In fact, none of these things are true. In fact, philosophers have argued that technology cannot be neutral because it embodies its own specific values. Here's one example, Hendrik Salomonsky from 1996 identified 5 intrinsic technological values; control, manipulation, efficiency, competitiveness, and aggression.
Another interesting comment here from Jacques Ellul:
Since technology has put itself beyond good and evil, it need fear, no limitation, whatever it was long claimed that technology was neutral today. This no longer a useful distinction. The power and autonomy of technology are so well secured that it has become the judge of what is moral. The creator of a new morality. Thus it plays the role of the of a creator of a new civilization as well. It is truly autonomous.
2. Yes, technology has problems, but we can reform the system. We can fix it so. As to make it better.
Technology is an independent force in society, largely beyond human control.
Society reacts too late to take effective reform action. Global warming would be a case in point for that.
The complexity of technological society makes it nearly impossible to address root causes.
Oftentimes the fixes produce side effects that are as bad or worse than the original problems.
Reform often involves unacceptably degrading and dehumanizing solutions.
If a given problem is inherent in technology, then of course reform is impossible.
The historical record of peaceful and rational social reform is not good.
The system effectively resists reform through pacification propaganda, temptation, and coercion.
3. Technology is here to stay. We have no choice.
That's an easy one. If we have no choice, then the debate is over. Kaczynski has won. We're little better than slaves of the system. Happy slaves, perhaps, but we're slaves nonetheless.
So obviously a lot that could could be said about potential solutions strategy, how to respond to this situation that we just can offer a few thoughts here. We don't have time to go into a detailed discussion of solutions, but I want to just say a couple of things so well. We have this bottom line situation. We eat, we evolve.
Humans evolve under certain conditions. Life today is very far removed from those conditions. Therefore, the closer we can come to our natural conditions, the better for us and for the planet. So I think we need to ask ourselves a question. How much technology is required to live a good life. And I think the answer is very little.
In fact, we know that it requires very little. We can learn from, and we can improve upon history. So we have classic civilizations of the past ancient Athens, the Renaissance, and the Enlightenment. We know that we can have a very high culture, a very high social achievement with very little technology.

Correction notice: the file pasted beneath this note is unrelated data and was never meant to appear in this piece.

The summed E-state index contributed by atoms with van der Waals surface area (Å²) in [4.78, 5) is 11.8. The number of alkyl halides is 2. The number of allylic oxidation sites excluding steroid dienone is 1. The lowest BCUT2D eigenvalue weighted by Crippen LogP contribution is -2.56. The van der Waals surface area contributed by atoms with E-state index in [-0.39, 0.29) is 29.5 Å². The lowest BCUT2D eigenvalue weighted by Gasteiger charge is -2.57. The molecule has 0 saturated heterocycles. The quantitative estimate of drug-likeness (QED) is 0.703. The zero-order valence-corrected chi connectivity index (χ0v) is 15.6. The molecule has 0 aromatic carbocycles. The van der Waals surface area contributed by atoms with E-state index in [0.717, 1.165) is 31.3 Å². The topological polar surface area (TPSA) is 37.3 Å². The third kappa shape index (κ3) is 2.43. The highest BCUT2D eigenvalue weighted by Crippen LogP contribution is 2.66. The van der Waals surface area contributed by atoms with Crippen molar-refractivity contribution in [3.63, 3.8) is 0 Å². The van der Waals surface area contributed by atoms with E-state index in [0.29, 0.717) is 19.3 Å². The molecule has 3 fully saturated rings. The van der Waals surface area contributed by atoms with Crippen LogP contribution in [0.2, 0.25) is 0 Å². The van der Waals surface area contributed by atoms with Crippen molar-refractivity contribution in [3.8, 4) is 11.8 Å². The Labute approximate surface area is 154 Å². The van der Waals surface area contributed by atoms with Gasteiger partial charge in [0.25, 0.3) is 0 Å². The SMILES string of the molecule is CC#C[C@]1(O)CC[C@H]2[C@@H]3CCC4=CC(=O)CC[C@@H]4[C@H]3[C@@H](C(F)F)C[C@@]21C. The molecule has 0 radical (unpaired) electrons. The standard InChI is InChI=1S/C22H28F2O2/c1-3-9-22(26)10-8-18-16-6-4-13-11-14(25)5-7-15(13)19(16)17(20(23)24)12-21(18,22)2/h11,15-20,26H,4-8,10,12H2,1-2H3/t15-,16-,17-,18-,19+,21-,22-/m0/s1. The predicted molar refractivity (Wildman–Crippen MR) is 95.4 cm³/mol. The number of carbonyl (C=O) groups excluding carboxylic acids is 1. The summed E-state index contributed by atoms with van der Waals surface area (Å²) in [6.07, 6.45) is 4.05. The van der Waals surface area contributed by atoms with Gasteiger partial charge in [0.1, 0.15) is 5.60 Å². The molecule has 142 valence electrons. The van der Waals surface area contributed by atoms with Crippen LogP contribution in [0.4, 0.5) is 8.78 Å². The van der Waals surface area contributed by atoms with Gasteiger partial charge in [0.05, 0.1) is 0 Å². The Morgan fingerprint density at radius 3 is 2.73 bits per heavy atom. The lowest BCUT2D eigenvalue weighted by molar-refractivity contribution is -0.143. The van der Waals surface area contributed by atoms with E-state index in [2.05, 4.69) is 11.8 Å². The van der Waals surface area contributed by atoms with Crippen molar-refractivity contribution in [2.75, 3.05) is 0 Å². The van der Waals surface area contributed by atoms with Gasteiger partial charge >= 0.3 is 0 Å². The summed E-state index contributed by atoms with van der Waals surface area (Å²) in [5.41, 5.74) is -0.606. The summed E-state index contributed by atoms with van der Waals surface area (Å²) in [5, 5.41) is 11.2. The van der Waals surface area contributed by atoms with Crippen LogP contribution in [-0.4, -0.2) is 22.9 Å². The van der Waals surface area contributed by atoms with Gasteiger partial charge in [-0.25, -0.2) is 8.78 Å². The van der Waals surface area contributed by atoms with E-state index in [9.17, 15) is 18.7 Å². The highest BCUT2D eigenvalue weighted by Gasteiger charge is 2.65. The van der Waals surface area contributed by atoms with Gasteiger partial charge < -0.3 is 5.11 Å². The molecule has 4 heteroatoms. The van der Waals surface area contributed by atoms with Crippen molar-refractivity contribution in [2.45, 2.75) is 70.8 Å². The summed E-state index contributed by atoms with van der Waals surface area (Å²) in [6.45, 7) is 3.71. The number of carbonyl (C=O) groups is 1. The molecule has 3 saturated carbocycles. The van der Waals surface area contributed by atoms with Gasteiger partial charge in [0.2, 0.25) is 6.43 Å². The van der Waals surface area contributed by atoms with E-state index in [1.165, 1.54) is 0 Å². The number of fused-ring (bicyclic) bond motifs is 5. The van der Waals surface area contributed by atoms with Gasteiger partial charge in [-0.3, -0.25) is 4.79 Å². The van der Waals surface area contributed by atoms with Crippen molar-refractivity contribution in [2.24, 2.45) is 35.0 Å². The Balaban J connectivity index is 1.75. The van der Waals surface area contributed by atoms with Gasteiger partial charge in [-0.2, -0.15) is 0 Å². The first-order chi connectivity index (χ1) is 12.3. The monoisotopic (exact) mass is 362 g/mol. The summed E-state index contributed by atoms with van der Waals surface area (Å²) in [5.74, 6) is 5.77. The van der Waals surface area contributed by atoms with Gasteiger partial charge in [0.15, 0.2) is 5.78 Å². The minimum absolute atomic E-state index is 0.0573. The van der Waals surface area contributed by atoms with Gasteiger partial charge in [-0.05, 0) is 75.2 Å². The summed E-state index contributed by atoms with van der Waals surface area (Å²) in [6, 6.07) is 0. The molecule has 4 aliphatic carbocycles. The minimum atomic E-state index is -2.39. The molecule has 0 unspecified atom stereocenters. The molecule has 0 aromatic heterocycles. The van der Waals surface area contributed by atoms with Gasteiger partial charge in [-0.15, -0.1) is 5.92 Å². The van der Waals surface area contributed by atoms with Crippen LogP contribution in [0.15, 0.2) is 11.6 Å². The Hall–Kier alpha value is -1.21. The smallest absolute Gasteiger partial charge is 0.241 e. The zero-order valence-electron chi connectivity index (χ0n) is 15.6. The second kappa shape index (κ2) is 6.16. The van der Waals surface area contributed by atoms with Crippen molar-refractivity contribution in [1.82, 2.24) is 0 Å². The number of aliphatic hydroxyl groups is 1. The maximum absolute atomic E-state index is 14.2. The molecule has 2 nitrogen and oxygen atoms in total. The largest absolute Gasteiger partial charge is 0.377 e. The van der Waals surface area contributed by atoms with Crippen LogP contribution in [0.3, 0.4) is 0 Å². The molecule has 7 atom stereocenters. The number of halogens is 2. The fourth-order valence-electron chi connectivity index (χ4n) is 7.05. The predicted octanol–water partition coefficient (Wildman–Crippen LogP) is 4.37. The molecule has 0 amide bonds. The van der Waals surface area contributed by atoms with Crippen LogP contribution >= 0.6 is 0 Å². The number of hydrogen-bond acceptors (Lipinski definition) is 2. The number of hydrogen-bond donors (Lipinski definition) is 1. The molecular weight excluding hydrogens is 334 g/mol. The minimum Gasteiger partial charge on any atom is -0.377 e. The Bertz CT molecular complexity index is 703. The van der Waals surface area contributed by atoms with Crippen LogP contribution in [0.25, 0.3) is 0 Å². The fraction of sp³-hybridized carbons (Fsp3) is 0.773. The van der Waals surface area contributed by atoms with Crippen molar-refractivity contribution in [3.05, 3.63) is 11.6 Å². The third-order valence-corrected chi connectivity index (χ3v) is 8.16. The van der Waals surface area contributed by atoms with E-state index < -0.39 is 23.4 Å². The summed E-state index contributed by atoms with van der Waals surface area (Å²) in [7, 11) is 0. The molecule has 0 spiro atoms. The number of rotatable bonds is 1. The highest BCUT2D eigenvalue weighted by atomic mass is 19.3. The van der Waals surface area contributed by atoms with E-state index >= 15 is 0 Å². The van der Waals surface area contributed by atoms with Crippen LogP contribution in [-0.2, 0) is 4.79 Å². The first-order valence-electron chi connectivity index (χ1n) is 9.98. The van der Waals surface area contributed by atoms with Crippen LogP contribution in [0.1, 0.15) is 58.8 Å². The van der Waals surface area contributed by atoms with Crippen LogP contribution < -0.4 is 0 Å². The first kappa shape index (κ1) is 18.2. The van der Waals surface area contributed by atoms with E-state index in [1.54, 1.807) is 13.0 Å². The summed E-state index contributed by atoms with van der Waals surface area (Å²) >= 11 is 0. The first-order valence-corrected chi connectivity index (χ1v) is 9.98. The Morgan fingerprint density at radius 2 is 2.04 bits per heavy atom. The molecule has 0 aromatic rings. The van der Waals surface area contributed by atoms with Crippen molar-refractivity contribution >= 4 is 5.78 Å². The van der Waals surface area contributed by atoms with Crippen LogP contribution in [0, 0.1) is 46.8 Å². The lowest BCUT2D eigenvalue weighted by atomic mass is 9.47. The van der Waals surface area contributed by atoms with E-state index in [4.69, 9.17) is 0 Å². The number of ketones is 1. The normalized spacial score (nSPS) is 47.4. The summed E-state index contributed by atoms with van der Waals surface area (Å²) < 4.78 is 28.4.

OK, so, some final thoughts. I started with a couple of quotations, I wanted to end with a couple. So Nietzsche:
Reaction against machine culture. The machine itself, a product of the highest intellectual energies, sets in motion and those who serve it almost nothing but the lower non intellectual energies. It thereby releases a vast quantity of energy in general that would otherwise be dormant, it's true. But it provides no instigation to enhancement, to improvement to becoming an artist. It makes men active and uniform, but in the long run this engenders a counter effect, a despairing boredom. Of the soul.
Our entire much praised technological progress and civilization generally could be compared to an axe in the hand of a pathological criminal.
So a few closing thoughts:
Technology has an ability to undermine our very capacity for deep philosophical thought.
It redefines thinking as objective, analytical and quantitative, creative, sympathetic and compassionate thought is devalued and displaced.
Technology thus functions as a kind of mental aid.
It destroys the very sort of thinking that we need to overcome it.
The seriousness of this situation cannot be overestimated.
Ok, thank you.
JEFF: All right, so we are I am. Going to 1st turn it over to our opposing yeah I. Have a lot of. That's me, that's not David's. Yeah, all right so. Take take a deep breath. Do you want the clicker do you want to walk around and use it all right. So that so that was the 1st that was. The first player in our. Debate now we have second. Peter Ludlow, who is going to give a rebuttal. To what you just heard, and then we're going to. Do a little dialogue.
Peter Ludlow's Rebuttal
PETER: So what can we learn from the Unabomber? My point is going to be nothing, absolutely nothing. But in saying that, I don't mean to say that his teleological system is benign. I'm not going to give you some sort of Pollyanna story and furthermore, that doesn't mean that radical measures aren't called for.
What it means is that the Unabomber is not the go to guy for answers in this particular domain, OK, that's the point. So I'm not here to defend technology. What I'm here to say is that the Unabomber is offering absolutely nothing to this debate.
OK, so here's my plan. First of all, I'm going to tell you why the Unabomber manifesto is weak. Secondly, I'm going to tell you why it's wrong. Then I'm going to offer you a better critique or just a gesture at a better critique. And then I'm going to reflect a little bit on why I think perhaps we're really here.
1. The Unabomber manifesto is weak
So first of all, why is the Unabomber manifesto weak? First of all, the bulk of the argument, if you actually read it, the bulk of the argument is an ad hominem attack.
Secondly, the argument relies on what I would call the genetic fallacy.
And thirdly, the argument that David gave you a little bit earlier. The argument from from evolution is not sound. It's not a good argument.